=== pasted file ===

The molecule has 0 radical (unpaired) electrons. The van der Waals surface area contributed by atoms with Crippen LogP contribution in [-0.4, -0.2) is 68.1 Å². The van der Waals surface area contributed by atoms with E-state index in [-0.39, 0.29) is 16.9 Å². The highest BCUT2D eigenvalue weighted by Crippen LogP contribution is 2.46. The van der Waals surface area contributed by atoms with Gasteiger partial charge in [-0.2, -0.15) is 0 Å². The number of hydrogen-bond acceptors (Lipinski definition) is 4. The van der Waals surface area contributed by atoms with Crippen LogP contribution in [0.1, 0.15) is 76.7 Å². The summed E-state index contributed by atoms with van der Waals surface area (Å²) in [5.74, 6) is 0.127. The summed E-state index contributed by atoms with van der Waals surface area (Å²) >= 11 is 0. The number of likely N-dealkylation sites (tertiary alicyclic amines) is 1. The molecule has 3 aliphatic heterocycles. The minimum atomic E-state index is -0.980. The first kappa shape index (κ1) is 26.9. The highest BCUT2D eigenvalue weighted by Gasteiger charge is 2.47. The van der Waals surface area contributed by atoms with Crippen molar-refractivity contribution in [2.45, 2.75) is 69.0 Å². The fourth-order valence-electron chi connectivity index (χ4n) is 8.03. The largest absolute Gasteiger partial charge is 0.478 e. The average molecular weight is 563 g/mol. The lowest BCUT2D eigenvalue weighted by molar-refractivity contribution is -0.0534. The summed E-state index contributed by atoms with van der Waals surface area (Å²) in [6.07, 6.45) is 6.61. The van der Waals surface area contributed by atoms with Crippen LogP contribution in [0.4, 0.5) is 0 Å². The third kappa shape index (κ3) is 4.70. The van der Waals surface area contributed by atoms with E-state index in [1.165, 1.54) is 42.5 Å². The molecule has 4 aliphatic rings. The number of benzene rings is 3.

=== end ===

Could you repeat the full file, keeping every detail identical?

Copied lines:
The molecule has 0 radical (unpaired) electrons. The van der Waals surface area contributed by atoms with Crippen LogP contribution in [-0.4, -0.2) is 68.1 Å². The van der Waals surface area contributed by atoms with E-state index in [-0.39, 0.29) is 16.9 Å². The highest BCUT2D eigenvalue weighted by Crippen LogP contribution is 2.46. The van der Waals surface area contributed by atoms with Gasteiger partial charge in [-0.2, -0.15) is 0 Å². The number of hydrogen-bond acceptors (Lipinski definition) is 4. The van der Waals surface area contributed by atoms with Crippen LogP contribution in [0.1, 0.15) is 76.7 Å². The summed E-state index contributed by atoms with van der Waals surface area (Å²) in [5.74, 6) is 0.127. The summed E-state index contributed by atoms with van der Waals surface area (Å²) >= 11 is 0. The number of likely N-dealkylation sites (tertiary alicyclic amines) is 1. The molecule has 3 aliphatic heterocycles. The minimum atomic E-state index is -0.980. The first kappa shape index (κ1) is 26.9. The highest BCUT2D eigenvalue weighted by Gasteiger charge is 2.47. The van der Waals surface area contributed by atoms with Crippen molar-refractivity contribution in [2.45, 2.75) is 69.0 Å². The fourth-order valence-electron chi connectivity index (χ4n) is 8.03. The largest absolute Gasteiger partial charge is 0.478 e. The average molecular weight is 563 g/mol. The lowest BCUT2D eigenvalue weighted by molar-refractivity contribution is -0.0534. The summed E-state index contributed by atoms with van der Waals surface area (Å²) in [6.07, 6.45) is 6.61. The van der Waals surface area contributed by atoms with Crippen LogP contribution in [0.4, 0.5) is 0 Å². The third kappa shape index (κ3) is 4.70. The van der Waals surface area contributed by atoms with E-state index in [1.165, 1.54) is 42.5 Å². The molecule has 4 aliphatic rings. The number of benzene rings is 3.